"Too often, the thing you want most is the one thing you can't have," Grey's Anatomy heroine Meredith Grey pontificates. "Desire leaves us heartbroken, it wears us out. Desire can wreck your life."
Truly, desire has been getting humans in trouble ever since Eve couldn't keep her hands off the forbidden fruit and got kicked out of the Garden of Eden. But where do our desires even come from? And how come they persist, even when the thing (or person) we want, may not be in our best interests? Let's unpack.
It is often over the most inconsequential desires, such as what to wear or what music to play, that we exercise the most control, while whom we lust after or fall in love with seems mostly if not entirely without our control. Yet, a single rogue desire can lay waste to the best-laid plans of half a lifetime.
In Buddhism, The Four Noble Truths are "four facts that are known to be true by those with insight into the nature of reality but that are not known to be true by ordinary beings" according to Encyclopedia Brittanica. These truths explain how to deal with humanity's innate suffering. As PBS explains, "The First Truth identifies the presence of suffering. The Second Truth, on the other hand, seeks to determine the cause of suffering." Craving, desire, and attachment are at the root of mental and physical suffering, according to this philosophy. So, whether you're craving pleasure, material goods, or immortality, if your want cannot be satisfied, you suffer.
So do we need to drop our desires? Psychology Today points out that, "It is desire that moves us and gives our life direction and meaning." They argue that the only desires that register with our conscious minds are either really strong or the ones that conflict with our other desires. My husband says I'm never satisfied—that once he gets whatever chore I'm nagging him about done there will be another task to complete. Facts, folks.
Psychology Today explains the endless cycle of desire as such, "Desires constantly arise from within us, only to be replaced by yet more desires. Without this continuous stream of desiring, there would no longer be any reason to do anything: life would grind to a halt." It goes on to explain that if we were happy with what we have, then there would be no progress, citing that, "contentedness does not favor survival and reproduction: as soon as a desire is met, we stop taking pleasure in its object and turn instead to formulating new desires."
All of our desires are based on surviving and propagating the species. We desire pleasure and want to avoid pain. As Psychology Today astutely observes, our desires "did not evolve to make us happy or fulfilled, to elevate us, or to give life meaning beyond them." It goes on to say that even fear and anxiety "can be understood in terms of desires about the future," while anger and sadness "can be understood in terms of desires about the past."
One of the most frustrating things about desire is not being able to control it. It can even conflict with itself. My brain just about blew a fuse when I quit smoking—the cognitive dissonance was too much. I desperately wanted a cigarette and wanted to quit smoking simultaneously. The same goes for wanting to lose a few pounds, but also craving a donut.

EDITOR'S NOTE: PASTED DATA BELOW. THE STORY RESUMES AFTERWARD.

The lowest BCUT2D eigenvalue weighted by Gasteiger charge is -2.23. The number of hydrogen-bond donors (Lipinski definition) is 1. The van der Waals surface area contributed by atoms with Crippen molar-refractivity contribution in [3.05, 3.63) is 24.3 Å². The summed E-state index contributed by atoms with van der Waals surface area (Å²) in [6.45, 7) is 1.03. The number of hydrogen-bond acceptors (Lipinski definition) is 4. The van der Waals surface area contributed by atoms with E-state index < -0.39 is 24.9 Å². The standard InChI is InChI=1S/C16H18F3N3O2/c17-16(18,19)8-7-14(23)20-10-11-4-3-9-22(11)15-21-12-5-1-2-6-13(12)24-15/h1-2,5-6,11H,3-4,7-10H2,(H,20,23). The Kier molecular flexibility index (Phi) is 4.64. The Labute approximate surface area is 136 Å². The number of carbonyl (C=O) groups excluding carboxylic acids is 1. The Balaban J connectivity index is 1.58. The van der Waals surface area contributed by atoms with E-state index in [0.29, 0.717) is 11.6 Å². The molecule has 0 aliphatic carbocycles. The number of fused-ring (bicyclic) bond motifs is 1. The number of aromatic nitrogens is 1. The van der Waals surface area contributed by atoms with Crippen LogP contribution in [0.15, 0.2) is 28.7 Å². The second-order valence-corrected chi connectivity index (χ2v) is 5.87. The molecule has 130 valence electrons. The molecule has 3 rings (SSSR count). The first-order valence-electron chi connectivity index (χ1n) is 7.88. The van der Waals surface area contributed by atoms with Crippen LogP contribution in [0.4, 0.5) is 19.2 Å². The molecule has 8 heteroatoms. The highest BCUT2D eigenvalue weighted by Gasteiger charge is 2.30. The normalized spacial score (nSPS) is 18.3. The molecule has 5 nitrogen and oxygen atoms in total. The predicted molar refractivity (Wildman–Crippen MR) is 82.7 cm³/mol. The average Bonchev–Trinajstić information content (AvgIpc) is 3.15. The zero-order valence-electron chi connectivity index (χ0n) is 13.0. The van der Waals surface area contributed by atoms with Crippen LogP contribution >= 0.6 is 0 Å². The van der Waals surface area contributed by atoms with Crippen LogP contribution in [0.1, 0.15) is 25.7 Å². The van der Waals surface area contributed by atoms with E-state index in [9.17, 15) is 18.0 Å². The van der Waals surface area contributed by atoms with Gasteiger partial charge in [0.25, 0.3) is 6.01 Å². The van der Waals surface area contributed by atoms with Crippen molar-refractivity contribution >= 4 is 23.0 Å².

Sometimes our desires are influenced by society. Why else would anyone covet red-bottom shoes or boxy Birkin bags? Sometimes desire is an enigma and we don't know what the hell we want. Dinner decisions, anyone? However, even when we do know what we want—say fast food—it's not always in our best interests.
Some of our desires are the end itself, but many are the means to that end. Terminal desire is the longing or hoping for a person, object, or outcome, while instrumental desires are what gets you there.
In French, wanting someone you can't have is called "la douleur exquise," which translates to "exquisite pain". (The French also have the best term for an orgasm: "la petite mort," which translates to "little death.") Marriage and Family Therapist, Dr. Tarra Bates-Duford says that being attracted to someone who doesn't want to be with you could stem from feeling inadequate, needing validation, or low self-esteem. Here, she lays out why we're attracted to people who are emotionally distant, in another relationship, or who live thousands of miles away:
Just like toilet paper during a pandemic, people seem more valuable when they are busy. As dating website founder Erika Ettin theorizes, "The less someone responds or reciprocates to one's advances, the more perceived value the pursuer thinks this person has. So we try harder since this person must really be 'worth it' if he or she is in such high demand—in other words, this person is a scarce resource."
How do we value ourselves instead of someone who is too busy to give us the time of day? Dr. Bates-Duford says "you cannot obtain value vicariously through someone else. The only way to add value to yourself is by investing time and energy in yourself. We must value ourselves and treat ourselves kindly in order for others to see the value in us."
Buddha says we aren't supposed to desire but then we run into the paradox of desiring not to desire, which in itself is, of course, a desire. So what's the solution when you can't get what you want? Take a page from The Untethered Soul and become the observer. Our minds cannot process negatives. When I tell you not to think of a pink elephant, what inadvertently pops into your head?
So instead of suppressing our desires, we need to surrender to them. No, I'm not giving you permission to cheat on your spouse. Surrender as in, notice what is happening. Notice the thoughts as they arise, and release them. Let the wave wash over you and recede back into the abyss. As my sister Sam always says, feelings just want to be felt. Try channeling your energy into what you do have instead of dwelling on what you don't.